Transient depletion of CD4+ T cells in mouse cardiac allograft recipients results in chronic graft rejection. To determine the underlying mechanisms involved in this process, splenocytes obtained from C57BL/6 (B6) recipients bearing Balb/c hearts (with signs of chronic rejection) were adoptively transferred into B6 SCID cardiac allograft recipients. Transfer of these cells into SCID recipients resulted in accelerated and exacerbated chronic rejection in the majority of mice. Characterization of splenocytes prior to adoptive transfer revealed a hyporesponsiveness in Th1 function. However, splenocyte proliferative responses to mitogens or alloantigens, and precursor CTL and IL-2 producing T cell frequencies were comparable to naive splenocytes. Further, transferred splenocytes recovered from SCID allograft recipients remained deficient in Th1 function. Hence, Th1 are not critically involved in chronic rejection in this model. The development of chronic rejection in IL-12 knockout allograft recipients further supports this possibility. Interestingly, when splenocytes used for adoptive transfer retained Th1 function, transfer of these cells resulted in acute allograft rejection in SCID recipients. Using this transfer system, ongoing studies are designed to elucidate the role of specific cellular mediators involved in the pathogenesis of chronic cardiac allograft rejection.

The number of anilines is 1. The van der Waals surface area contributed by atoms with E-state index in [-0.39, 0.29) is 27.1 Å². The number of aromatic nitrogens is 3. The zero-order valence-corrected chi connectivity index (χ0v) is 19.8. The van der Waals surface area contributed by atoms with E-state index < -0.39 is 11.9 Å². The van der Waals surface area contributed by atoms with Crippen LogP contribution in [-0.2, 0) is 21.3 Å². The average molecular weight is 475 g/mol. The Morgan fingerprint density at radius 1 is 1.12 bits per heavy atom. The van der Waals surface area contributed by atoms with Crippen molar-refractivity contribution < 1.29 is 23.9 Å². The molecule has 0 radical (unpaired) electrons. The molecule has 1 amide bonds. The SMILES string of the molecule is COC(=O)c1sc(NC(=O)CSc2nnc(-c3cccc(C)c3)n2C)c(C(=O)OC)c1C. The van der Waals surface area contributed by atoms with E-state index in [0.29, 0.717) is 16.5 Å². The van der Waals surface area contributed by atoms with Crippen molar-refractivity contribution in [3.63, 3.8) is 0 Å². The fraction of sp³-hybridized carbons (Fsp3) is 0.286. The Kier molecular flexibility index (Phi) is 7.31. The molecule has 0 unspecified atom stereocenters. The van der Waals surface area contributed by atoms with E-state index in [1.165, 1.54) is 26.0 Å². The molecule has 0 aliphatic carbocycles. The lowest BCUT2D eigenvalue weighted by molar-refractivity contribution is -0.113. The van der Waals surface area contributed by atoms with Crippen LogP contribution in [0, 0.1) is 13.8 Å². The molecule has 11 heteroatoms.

|Original language||English (US)|
|State||Published - Mar 20 1998|
ASJC Scopus subject areas
- Molecular Biology